When the rubber meets the road it is your choice, but remember there is no one answer that meets all situations.

Hope this helps and good luck.

Bob
Bob Brenner
Pikes Peak Saddlery
www.pikespeaksaddlery.com


#9 Aurelie

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Posted 08 March 2013 - 03:27 AM

Aurelie,

The questions you are asking will generate a lot of answers and is a sensitive area.

For better or worse here goes — To start out – form follows function. In the case of saddles the saddle is designed to meet the function fo the saddle. A roping saddle is designed for roping, a cutting saddle for cutting, a barrel saddle for barrel racing and so on. Therefore, the material used will be different to meet the specific needs.

I began using acrylic fleece and Ralide trees in a line of saddles I make in the late 1980's, where weight and cost is a consideration. Have made over 350 to date with no problems. When the local Police Department started their mounted unit they had me make their saddles. I used acrylic fleece and Ralide trees. The police used these saddles for almost ten years. The only problem they had was a broken horn when a horse went over backwards. If a rawhide covered tree had been used the result would have been the same. When the unit was eliminated because of budget cuts, they brought the saddles to my shop for me to appraise them. Since the police department keeps accurate records, they had a logbook for each saddle giving the total hours they had been used. The total hours used ranged from a little over 10,000 hours to just under 17,000 hours. With that usage these saddles probably had as much or more use in ten years than most saddles see in a lifetime. With eight saddles, there was no indication of any of the problems everyone has given me as reasons to not use a Ralide® tree or acrylic fleece.

As for the wool fleece from Weaver, the last time I looked at it ( about 10 years ago ) I found the fiber density to be below my standards. The acrylic fleece is also below my standards but acceptable for general use. I have talked to them about upgrading but it is a cost factor which I understand. The acrylic fleece I use costs $26.00+ per yard with a minimum order of 50 yards which puts out of reach of most.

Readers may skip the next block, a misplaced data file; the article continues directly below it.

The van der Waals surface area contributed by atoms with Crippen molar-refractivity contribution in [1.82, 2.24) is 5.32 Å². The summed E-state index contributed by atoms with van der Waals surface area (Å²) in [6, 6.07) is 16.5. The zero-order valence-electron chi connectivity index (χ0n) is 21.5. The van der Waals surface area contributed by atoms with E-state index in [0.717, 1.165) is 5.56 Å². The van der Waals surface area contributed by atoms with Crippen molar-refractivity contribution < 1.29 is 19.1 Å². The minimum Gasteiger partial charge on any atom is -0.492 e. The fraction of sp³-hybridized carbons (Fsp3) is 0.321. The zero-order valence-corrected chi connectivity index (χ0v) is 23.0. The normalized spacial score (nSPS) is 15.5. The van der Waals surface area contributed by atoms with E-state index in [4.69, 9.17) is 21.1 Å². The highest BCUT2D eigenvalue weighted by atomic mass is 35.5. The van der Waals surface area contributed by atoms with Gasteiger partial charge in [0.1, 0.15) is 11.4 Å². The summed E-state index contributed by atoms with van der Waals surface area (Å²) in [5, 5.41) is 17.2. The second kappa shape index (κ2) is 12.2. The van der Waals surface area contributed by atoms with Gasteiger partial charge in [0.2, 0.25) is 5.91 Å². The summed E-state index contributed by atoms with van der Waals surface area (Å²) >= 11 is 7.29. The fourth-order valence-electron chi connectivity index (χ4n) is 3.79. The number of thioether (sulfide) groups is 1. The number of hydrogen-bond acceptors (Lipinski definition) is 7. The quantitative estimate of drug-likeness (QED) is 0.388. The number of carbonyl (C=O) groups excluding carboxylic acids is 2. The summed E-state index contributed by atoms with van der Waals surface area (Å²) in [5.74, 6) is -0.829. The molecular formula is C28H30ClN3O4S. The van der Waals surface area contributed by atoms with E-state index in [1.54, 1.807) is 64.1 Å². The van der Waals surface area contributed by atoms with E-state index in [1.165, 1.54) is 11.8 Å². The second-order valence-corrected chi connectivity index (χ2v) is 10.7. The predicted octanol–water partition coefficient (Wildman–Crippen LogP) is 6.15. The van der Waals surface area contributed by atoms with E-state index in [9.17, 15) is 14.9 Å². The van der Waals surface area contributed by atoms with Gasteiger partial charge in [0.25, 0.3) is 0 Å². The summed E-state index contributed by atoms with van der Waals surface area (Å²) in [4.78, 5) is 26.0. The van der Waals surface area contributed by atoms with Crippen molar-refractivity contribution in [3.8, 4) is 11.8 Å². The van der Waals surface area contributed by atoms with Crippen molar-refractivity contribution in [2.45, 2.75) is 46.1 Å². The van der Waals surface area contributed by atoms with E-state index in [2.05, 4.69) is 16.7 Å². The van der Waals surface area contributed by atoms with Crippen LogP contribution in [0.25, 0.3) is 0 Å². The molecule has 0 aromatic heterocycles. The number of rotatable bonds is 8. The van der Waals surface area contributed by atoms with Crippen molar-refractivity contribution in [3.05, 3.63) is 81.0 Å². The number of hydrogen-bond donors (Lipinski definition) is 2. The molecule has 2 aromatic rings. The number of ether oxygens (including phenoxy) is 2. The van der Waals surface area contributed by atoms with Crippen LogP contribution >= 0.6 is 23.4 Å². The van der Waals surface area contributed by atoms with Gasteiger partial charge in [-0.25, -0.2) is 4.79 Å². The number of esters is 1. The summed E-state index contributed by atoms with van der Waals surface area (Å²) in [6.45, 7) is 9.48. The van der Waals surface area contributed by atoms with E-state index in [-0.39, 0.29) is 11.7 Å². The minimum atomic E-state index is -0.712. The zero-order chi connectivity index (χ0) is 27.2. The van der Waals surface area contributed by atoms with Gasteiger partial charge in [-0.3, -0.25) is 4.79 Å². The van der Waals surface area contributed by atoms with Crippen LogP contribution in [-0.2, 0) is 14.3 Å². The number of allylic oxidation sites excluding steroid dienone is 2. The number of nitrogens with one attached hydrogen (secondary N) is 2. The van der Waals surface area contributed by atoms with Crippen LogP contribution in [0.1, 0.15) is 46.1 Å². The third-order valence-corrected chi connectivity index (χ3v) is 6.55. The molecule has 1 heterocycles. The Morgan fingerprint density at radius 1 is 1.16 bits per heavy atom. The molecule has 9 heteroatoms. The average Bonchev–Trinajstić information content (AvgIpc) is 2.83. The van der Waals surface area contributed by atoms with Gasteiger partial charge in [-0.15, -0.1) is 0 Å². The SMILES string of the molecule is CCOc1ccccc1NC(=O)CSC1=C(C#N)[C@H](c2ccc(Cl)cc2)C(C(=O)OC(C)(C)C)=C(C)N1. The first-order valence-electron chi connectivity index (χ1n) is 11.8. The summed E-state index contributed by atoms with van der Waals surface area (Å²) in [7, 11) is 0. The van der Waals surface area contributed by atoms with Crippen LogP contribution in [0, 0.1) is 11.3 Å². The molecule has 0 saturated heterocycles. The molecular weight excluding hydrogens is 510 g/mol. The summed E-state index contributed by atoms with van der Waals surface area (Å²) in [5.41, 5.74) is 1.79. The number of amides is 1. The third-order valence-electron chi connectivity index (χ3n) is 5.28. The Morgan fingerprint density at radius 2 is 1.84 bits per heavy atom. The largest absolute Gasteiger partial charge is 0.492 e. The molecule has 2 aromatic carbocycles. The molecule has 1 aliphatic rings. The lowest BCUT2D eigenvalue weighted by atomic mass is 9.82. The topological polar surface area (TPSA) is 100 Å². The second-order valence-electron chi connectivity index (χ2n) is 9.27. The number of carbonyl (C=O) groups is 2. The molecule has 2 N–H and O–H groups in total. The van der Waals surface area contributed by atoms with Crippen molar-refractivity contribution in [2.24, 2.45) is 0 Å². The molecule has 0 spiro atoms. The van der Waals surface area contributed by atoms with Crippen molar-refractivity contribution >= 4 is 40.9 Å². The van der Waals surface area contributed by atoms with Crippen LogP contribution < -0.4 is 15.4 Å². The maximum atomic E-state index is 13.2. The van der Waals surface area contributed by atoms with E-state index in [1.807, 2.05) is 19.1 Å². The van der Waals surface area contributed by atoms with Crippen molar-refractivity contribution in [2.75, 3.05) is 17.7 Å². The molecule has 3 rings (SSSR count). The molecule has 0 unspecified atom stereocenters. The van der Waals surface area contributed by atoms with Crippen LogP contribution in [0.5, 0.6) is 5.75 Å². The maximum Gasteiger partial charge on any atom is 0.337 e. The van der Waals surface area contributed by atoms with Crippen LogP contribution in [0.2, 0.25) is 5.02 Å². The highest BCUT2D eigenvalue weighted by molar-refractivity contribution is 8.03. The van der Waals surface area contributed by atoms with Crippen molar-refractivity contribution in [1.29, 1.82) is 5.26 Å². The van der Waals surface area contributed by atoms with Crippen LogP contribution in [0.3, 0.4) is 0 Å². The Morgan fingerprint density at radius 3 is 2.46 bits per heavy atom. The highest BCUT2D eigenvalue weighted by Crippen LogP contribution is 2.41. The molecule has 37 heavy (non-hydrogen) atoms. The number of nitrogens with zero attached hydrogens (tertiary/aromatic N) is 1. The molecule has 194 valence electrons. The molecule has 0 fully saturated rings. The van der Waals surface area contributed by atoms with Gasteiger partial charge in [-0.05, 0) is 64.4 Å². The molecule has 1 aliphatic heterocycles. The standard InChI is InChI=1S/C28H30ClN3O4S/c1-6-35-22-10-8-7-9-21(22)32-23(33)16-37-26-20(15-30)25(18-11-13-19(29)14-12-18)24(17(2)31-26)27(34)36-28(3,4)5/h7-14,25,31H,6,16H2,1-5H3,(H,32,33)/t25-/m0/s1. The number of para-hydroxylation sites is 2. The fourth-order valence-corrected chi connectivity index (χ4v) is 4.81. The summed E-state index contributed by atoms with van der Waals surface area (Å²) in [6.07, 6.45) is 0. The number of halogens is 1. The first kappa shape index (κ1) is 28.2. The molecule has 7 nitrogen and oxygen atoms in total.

As for using a Ralide tree in a barrel saddle, I think you are OK for an entry level racer. I have made several with Ralide trees although not my first choice. The new fiberglass or Kevlar covered trees are extremely popular with the pros. I use the Kevlar covered tree.

As for weight, try a in-skirt rigged mother hubbard skirts, a smaller fender 7" to 8" wide, half stirrup leathers 2 ½ wide, and a tree with a built-in ground sea as is the case with a Ralide tree.

When the rubber meets the road it is your choice, but remember there is no one answer that meets all situations.

Hope this helps and good luck.

Bob


Thanks Bob,
You summed up exactly what was in my mind ;)

That barrel saddle will surely not go to a "pro barrel" (just because barrel race here in France is becoming popular but still not at a "high" level)
So, i am pretty sure that this saddle will not be ridden 8H/day ;)

Really appreciate your input, and thanks for the advice for the width of fenders (i had not thought about it...everything else : yes....but not the fenders ;) )

I was not expecting 1 and only answer...just wanted to know more if wool on synthetic backing was :
- better
-worse
- same
as synthetic regarding the difference of costs and regarding the specifications (thickness, density....)

Again, thanks a lot

Aurelie
In for a penny, in for a pound....

#10 Ken Nelson

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Posted 08 March 2013 - 07:28 AM

It is your reputation. What you build is your reputation. I don't try to compete with production saddles, I cannot . I am very busy and I only use the best materials available to me. Beleive me it is hard to build a good reputation building on ralide trees and synthetic sheepskin. You may as well go all the way and use Tandy skirting. Ken